Yes, the undergrads do need more work on how to use the primary text evidence and what to do with it. And, frankly, so do the grad students sometimes! But the practice you described in your PF paper -- finding *everything* and incorporating it *all* -- is definitely what a lot of the grad students are doing right now. I just talked to my Victorianist colleague and she said she's going to try to incorpate teaching the rhetorical moves of academic writing into her grad seminar next semester -- they're going to take a class or two just to unpack the structure and rhetoric of a secondary article -- and now I feel guilty for not doing the same in my own! Gah! But I'm definitely going to do so in the methods class from now on, and if I can at least introduce it to the undergrads -- some of whom become our grad students -- it's a start.

Katie said...

The best exercise I was assigned as an undergrad (and which made my brain feel like a squeezed-out tube of Colgate) was:

Write a book review of Critic X, pretending that you are in fact Critic Y.

It was a short, 2-3 page assignment, and it required the student to clearly identify his/her own position first before constructing an argument as someone else. I was a sophomore, I think, and it was the first time I really had to differentiate between my ideas and someone else's - I couldn't prop up my lame argument with quotations, because the entire assignment was to construct an alter ego's argument.

Some variation on this might be useful: discuss primary text A from the position of Critic X, and then from the position of Critic Y, or something - it taught me a lot!

meg said...

This has been much on my mind lately too, since I've decided that my intro theory class will also be a welcome-to-the-seminar-paper class.

I really like the Graff book, and I've made all my thesis students get it. I'm also going to have the Director of College Writing come in and talk about writing seminar papers. But let us know as you come up with other ideas (as will I).

Anniina said...

Most colleges have a "Comp 101" or equivalent, but my experience in that class was that the teacher was trying to teach the people who didn't know how to write at all, something equivalent of a high school paper - so it was a bit of a waste of time for those students who knew the basics and above. I would have groused against another compulsory class, but it would have been useful if we had been forced to take a "How to Write a Research Paper" class - even if it was a 1 credit class once a week. As it was, it took a lot of trial and error and learning by example and from mistakes to figure out how to write a passable research paper.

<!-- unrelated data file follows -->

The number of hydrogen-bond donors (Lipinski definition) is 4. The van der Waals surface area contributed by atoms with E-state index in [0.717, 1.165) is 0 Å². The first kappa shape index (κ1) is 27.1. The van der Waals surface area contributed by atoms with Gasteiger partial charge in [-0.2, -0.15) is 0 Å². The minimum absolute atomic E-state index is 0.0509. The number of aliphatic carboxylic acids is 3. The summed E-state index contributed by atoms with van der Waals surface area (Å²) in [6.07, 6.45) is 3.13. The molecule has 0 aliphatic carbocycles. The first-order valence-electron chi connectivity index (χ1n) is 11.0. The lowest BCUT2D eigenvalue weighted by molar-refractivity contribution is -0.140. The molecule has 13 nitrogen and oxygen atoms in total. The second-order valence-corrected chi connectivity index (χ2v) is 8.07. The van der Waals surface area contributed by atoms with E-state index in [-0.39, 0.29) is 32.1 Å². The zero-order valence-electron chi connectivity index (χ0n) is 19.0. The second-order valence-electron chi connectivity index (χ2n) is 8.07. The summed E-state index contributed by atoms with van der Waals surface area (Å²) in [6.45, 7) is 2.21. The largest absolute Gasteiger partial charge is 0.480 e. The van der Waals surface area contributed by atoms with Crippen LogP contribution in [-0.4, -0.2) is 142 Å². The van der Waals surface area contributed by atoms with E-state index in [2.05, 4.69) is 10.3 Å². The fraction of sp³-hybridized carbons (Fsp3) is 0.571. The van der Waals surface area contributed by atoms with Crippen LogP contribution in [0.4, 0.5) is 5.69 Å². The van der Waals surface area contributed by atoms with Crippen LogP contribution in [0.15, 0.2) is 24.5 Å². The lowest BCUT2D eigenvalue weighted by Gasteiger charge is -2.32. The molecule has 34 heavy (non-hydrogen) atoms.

I think you have the right idea, Dr. V. Oh, and Katie, loved your imagery of the squeezed-out Colgate - had me chuckling for a long while.

Bardiac said...

Thanks for the book suggestion!

I did a lot of work with my grad students this semester talking about articles and how they were asking questions and constructing arguments. But I'm not sure it worked well at all. It's hard to tell when some people seem to just get it.

I'd say careful reading of other articles with attention to the moves and use of sources of different types should help.

Dr. Virago said...

Thanks for the feedback, everyone. And Katie, that sounds like a great idea. I don't know if I'll use it next semester -- I've already got my syllabi jam-packed, of course! -- but I'll keep in mind. It would be especially easy to do in my Chaucer course.

jane dark said...

I'm reading "They Say, I Say" right now, and I'm really blown away with how useful it is -- thank you for mentioning it.

I like Katie's idea, too -- might use it in my 200-level lit class this spring.

Bardiac said...

I just finished reading it today, and WOW, it seems incredibly useful for the writing class at just about any level.

Thanks for suggesting it! (Just think, you can put this on your CV as service or something. :)